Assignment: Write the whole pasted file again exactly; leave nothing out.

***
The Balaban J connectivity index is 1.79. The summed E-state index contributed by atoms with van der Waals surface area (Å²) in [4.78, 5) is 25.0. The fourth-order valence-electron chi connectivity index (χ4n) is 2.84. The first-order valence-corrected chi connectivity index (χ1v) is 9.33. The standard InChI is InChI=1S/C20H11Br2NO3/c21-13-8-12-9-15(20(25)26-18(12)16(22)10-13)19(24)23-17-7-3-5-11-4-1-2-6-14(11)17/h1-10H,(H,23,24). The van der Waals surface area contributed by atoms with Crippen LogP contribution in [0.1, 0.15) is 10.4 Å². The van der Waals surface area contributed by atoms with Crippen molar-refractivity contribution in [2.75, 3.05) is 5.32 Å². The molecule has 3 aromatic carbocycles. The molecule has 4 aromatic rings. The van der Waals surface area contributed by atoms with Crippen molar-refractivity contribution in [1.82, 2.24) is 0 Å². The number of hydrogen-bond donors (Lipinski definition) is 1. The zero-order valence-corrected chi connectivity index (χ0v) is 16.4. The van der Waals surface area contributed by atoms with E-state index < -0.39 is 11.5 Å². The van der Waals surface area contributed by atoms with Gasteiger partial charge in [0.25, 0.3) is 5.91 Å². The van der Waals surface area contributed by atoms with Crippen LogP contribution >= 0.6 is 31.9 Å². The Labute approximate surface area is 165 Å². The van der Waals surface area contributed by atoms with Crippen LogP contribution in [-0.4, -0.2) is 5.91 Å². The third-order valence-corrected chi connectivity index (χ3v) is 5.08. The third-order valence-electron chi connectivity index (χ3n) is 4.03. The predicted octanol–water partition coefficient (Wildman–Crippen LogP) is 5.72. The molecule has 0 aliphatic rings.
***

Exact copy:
The Balaban J connectivity index is 1.79. The summed E-state index contributed by atoms with van der Waals surface area (Å²) in [4.78, 5) is 25.0. The fourth-order valence-electron chi connectivity index (χ4n) is 2.84. The first-order valence-corrected chi connectivity index (χ1v) is 9.33. The standard InChI is InChI=1S/C20H11Br2NO3/c21-13-8-12-9-15(20(25)26-18(12)16(22)10-13)19(24)23-17-7-3-5-11-4-1-2-6-14(11)17/h1-10H,(H,23,24). The van der Waals surface area contributed by atoms with Crippen LogP contribution in [0.1, 0.15) is 10.4 Å². The van der Waals surface area contributed by atoms with Crippen molar-refractivity contribution in [2.75, 3.05) is 5.32 Å². The molecule has 3 aromatic carbocycles. The molecule has 4 aromatic rings. The van der Waals surface area contributed by atoms with Crippen molar-refractivity contribution in [1.82, 2.24) is 0 Å². The number of hydrogen-bond donors (Lipinski definition) is 1. The zero-order valence-corrected chi connectivity index (χ0v) is 16.4. The van der Waals surface area contributed by atoms with E-state index < -0.39 is 11.5 Å². The van der Waals surface area contributed by atoms with Gasteiger partial charge in [0.25, 0.3) is 5.91 Å². The van der Waals surface area contributed by atoms with Crippen LogP contribution >= 0.6 is 31.9 Å². The Labute approximate surface area is 165 Å². The van der Waals surface area contributed by atoms with Crippen LogP contribution in [-0.4, -0.2) is 5.91 Å². The third-order valence-corrected chi connectivity index (χ3v) is 5.08. The third-order valence-electron chi connectivity index (χ3n) is 4.03. The predicted octanol–water partition coefficient (Wildman–Crippen LogP) is 5.72. The molecule has 0 aliphatic rings.